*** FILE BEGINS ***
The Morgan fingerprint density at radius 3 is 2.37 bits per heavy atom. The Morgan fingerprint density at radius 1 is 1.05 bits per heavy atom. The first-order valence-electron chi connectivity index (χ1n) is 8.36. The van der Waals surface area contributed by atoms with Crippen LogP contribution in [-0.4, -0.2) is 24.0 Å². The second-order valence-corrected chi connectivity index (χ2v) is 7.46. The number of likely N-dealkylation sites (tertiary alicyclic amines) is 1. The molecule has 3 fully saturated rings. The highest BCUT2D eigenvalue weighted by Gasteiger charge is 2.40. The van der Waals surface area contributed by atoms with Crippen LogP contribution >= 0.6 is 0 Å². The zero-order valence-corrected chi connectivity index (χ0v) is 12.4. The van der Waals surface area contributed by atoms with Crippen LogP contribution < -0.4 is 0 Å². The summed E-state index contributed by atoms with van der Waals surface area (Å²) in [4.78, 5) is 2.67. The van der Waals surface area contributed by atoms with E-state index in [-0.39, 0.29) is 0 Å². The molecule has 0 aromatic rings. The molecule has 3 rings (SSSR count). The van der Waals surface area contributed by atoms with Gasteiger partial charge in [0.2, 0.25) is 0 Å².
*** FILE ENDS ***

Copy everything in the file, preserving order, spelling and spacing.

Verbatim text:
The Morgan fingerprint density at radius 3 is 2.37 bits per heavy atom. The Morgan fingerprint density at radius 1 is 1.05 bits per heavy atom. The first-order valence-electron chi connectivity index (χ1n) is 8.36. The van der Waals surface area contributed by atoms with Crippen LogP contribution in [-0.4, -0.2) is 24.0 Å². The second-order valence-corrected chi connectivity index (χ2v) is 7.46. The number of likely N-dealkylation sites (tertiary alicyclic amines) is 1. The molecule has 3 fully saturated rings. The highest BCUT2D eigenvalue weighted by Gasteiger charge is 2.40. The van der Waals surface area contributed by atoms with Crippen LogP contribution >= 0.6 is 0 Å². The zero-order valence-corrected chi connectivity index (χ0v) is 12.4. The van der Waals surface area contributed by atoms with Crippen LogP contribution < -0.4 is 0 Å². The summed E-state index contributed by atoms with van der Waals surface area (Å²) in [4.78, 5) is 2.67. The van der Waals surface area contributed by atoms with E-state index in [-0.39, 0.29) is 0 Å². The molecule has 0 aromatic rings. The molecule has 3 rings (SSSR count). The van der Waals surface area contributed by atoms with Gasteiger partial charge in [0.2, 0.25) is 0 Å².